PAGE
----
IRVING, Texas -- The NFL is a young man's game because of the rigors associated with a 16-game schedule.
Old players get hurt more often and take longer to recover, which is why you don't want a bunch of 30-year-olds on the roster.
Jason Garrett has always understood that, which is why one of his top priorities when he became the Dallas Cowboys' head coach was to re-make the roster with younger players.
"It's a young football team," Garrett said. "We have a lot of guys who were thrust into roles for a lot of different reasons and they had to grow up fast.
"We're building this the right way," Garrett said. "There's a lot to be proud of about this football team this year, but we didn't accomplish our goals."
At the end of the 2010 season, the Cowboys had 15 players 28 or older on their roster, including seven who were 30 or older. Then, Doug Free was the only starting lineman under 30.
At the end of the 2014 season, the Cowboys had just six players who were 28 or older on the roster. These days, Free is the only offensive line starter who's 30.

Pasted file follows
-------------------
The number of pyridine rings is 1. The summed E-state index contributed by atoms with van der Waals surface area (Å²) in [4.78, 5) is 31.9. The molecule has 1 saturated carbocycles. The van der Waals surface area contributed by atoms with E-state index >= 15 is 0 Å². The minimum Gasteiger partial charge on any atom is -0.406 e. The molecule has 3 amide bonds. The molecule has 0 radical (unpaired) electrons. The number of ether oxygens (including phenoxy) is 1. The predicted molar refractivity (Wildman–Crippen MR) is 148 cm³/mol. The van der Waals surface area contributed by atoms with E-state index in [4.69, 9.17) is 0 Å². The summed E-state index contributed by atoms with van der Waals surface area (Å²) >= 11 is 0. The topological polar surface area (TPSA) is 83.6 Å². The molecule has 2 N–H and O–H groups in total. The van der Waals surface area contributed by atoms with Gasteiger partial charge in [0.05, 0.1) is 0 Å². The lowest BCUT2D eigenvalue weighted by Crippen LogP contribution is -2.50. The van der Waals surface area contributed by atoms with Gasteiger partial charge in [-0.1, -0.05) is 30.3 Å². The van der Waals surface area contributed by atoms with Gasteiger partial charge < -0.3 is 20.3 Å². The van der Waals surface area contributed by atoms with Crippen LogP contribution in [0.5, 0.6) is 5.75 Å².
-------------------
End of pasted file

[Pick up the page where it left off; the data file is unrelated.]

The Cowboys' average age is 25.4 with 2.9 years of experience, but they still won 12 games and the NFC East title. The future looks good.
"We went through a phase when we were transitioning our team from a lot of older players on our team to some younger players," Garrett said. "We've done that over the course of three or four years to go from one of the older teams to one of the younger teams.
"I certainly think this team maximized itself. But our goals are higher than what we accomplished this year. We have higher aspirations and we have to be bound and determined to re-focus and get back to work, so we can achieve our ultimate goal."